Contributed by Drew Lyon, Endowed Chair Small Grains Extension and Research, Weed Science, Washington State University
Spring canola acreage in Eastern Washington has increased dramatically over the past five years. Much of this increase has been driven by the inability of growers to control multiple herbicide-resistant Italian ryegrass in other crops, such as wheat and pulse crops. A large percentage of the spring canola acreage is planted to glyphosate-resistant (Roundup Ready) varieties. Glyphosate has provided excellent control of Italian ryegrass in glyphosate-resistant spring canola. How long it will remain an effective herbicide for Italian ryegrass is an open question.
Over the past two years (2022 and 2023), we conducted field studies to evaluate the benefits of using herbicides with different modes of action, both with and without glyphosate, for the control of Italian ryegrass in glyphosate-resistant spring canola. We found that glyphosate (Roundup PowerMax) provided excellent control of Italian ryegrass applied alone or in combination with other herbicides. The use of trifluralin (Treflan HFP) applied preplant incorporated or the early postemergence application of glufosinate (Liberty) reduced the number of Italian ryegrass plants that were subsequently treated with glyphosate. The fewer plants you treat with glyphosate or any other herbicide, the lower the chance for selecting an individual or individuals with resistance to glyphosate. Consequently, the use of trifluralin or glufosinate for weed control in glyphosate-resistant spring canola can potentially extend the useful life of glyphosate-resistant spring canola for Italian ryegrass control.
Spring canola and Italian ryegrass emergence in a research study at the Cook Agronomy farm near Pullman in 2022. Greener plots did not receive a preplant herbicide application and have significant Italian ryegrass emergence. The likelihood of selecting a glyphosate-resistant biotype is greater in these greener plots because more plants will be treated with glyphosate, and herbicide resistance is a numbers game, that is, the more plants exposed to an herbicide, the greater the likelihood of having an individual that is resistant to that herbicide.
Despite the good news on weed control, we observed a yield reduction with some of the glyphosate applications in both years. In 2022, the greatest Italian ryegrass control resulted from applications of Roundup PowerMax, which provided nearly 100% control at harvest (Table 1). Applications of Roundup PowerMax were so effective in controlling Italian ryegrass that it was difficult to see added control from Treflan HFP. The early Roundup PowerMax application (3-4 leaves) of 44 oz/A resulted in the highest canola yield of 2590 lb/A. All late postemergence Roundup PowerMax applications (6-leaf to bolting) delayed flowering and reduced yield.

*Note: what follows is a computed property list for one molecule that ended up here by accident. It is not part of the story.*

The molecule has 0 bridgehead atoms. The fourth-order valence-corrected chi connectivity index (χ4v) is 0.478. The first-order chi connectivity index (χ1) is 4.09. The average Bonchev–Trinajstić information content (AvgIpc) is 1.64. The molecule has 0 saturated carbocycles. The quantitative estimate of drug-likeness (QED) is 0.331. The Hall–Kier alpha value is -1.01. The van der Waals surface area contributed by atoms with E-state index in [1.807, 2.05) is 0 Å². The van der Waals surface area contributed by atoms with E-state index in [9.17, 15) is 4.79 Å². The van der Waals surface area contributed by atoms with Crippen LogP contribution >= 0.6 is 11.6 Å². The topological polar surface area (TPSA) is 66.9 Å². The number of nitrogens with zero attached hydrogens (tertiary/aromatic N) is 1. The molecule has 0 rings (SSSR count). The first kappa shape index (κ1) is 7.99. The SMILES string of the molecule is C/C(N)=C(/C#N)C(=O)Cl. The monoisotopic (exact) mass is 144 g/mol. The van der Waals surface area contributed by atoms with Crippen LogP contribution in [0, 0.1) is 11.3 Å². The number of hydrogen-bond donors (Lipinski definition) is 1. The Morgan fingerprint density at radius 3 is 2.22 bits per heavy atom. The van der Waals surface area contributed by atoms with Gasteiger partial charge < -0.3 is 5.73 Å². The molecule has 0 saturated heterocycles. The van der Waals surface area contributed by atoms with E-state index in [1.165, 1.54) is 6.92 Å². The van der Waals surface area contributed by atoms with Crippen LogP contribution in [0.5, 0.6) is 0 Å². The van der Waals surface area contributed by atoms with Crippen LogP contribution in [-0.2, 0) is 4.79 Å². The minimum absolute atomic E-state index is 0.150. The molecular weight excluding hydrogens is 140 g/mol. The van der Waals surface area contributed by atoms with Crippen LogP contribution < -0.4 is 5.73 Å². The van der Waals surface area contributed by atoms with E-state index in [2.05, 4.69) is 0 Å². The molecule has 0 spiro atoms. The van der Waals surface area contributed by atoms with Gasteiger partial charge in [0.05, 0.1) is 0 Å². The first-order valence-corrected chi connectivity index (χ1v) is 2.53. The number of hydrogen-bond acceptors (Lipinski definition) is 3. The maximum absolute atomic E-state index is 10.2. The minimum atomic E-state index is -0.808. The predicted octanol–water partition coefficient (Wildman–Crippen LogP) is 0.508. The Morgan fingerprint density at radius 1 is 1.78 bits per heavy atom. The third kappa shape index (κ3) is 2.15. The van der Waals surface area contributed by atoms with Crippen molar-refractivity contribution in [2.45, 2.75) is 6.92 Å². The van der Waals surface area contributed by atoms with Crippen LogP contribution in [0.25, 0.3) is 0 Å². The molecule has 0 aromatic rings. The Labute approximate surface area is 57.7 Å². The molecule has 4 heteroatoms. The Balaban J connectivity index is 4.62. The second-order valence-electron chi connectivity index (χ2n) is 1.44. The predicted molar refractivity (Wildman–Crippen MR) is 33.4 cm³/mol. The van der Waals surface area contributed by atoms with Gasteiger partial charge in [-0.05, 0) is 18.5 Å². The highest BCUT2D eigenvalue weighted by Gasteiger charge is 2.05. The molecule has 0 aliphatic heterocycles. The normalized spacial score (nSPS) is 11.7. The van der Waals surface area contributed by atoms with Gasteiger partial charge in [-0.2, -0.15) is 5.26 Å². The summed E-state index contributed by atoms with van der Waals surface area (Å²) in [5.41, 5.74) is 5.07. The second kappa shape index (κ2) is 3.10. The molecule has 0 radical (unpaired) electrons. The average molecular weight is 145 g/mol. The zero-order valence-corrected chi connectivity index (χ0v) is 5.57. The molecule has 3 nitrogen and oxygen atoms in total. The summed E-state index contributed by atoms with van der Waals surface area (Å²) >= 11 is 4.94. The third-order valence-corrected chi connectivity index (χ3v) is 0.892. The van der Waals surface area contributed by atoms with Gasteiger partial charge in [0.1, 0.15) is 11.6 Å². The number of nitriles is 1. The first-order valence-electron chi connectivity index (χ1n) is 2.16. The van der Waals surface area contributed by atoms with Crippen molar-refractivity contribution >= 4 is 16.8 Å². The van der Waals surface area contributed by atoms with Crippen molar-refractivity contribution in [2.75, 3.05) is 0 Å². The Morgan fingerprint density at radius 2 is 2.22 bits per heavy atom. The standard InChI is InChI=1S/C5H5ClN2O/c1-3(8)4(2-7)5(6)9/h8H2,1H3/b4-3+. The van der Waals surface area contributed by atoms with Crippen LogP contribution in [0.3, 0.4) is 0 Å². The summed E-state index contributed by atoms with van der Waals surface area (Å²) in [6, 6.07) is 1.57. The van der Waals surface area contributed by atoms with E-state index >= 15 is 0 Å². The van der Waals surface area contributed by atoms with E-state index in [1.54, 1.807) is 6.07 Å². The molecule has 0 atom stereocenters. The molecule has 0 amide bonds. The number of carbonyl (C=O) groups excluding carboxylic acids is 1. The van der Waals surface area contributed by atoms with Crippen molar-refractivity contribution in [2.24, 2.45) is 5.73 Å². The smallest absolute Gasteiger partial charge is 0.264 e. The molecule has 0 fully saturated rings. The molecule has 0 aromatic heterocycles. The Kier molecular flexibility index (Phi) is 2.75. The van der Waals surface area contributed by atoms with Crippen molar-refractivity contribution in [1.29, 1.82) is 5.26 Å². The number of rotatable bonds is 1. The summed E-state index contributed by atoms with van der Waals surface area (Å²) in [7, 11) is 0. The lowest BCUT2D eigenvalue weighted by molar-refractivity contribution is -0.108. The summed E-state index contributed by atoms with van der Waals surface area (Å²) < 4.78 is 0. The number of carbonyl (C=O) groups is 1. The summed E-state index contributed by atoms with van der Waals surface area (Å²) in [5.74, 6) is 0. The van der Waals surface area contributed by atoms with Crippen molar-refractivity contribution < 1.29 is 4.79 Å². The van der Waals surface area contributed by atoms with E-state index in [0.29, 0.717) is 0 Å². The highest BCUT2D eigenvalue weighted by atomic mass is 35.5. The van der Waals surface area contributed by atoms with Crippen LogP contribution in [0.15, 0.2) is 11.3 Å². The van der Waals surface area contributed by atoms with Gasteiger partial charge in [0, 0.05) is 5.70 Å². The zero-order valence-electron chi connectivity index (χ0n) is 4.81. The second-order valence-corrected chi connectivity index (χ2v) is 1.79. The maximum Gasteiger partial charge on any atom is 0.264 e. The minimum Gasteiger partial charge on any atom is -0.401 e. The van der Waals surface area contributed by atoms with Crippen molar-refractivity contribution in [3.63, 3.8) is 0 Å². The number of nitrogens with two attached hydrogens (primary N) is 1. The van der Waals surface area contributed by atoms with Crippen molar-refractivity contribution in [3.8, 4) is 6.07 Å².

In 2023, a year with a low density of Italian ryegrass (the result of a delayed replanting), all treatments except Liberty applied alone early postemergence provided excellent control of Italian ryegrass (Table 2). Without the competition provided by a high density of Italian ryegrass, we were able to observe a reduction in canola yield with all treatments containing Roundup PowerMax. It did not matter if the Roundup PowerMax was applied early or late postemergence or at a rate of 22 or 44 oz/A. We are unsure if this is a problem unique to the TruFlex spring canola varieties we used (Invigor LR344PC and Invigor LR345PC) or if it should be a concern for all Roundup Ready spring canola varieties. Further research is needed to better understand the yield drag associated with the use of glyphosate in Roundup Ready spring canola.
In the meantime, growers should be aware of this potential yield drag in glyphosate-resistant spring canola. The yield drag appears to be partially the result of a delay in plant development and flowering. This delay often results in increased heat and drought stress during flowering, which reduces yield. Growers are encouraged to avoid late planting of glyphosate-resistant canola varieties; however, if late planting is necessary, growers should consider not applying glyphosate and possibly further delaying crop maturity. Late planting may allow control of major Italian ryegrass flushes before planting, thus reducing in-crop infestations. Growers are encouraged to consider the use of a preplant herbicide such as trifluralin or ethalfluralin (Sonalan HFP) prior to an early postemergence application of glyphosate to reduce selection pressure for glyphosate-resistant Italian ryegrass biotypes.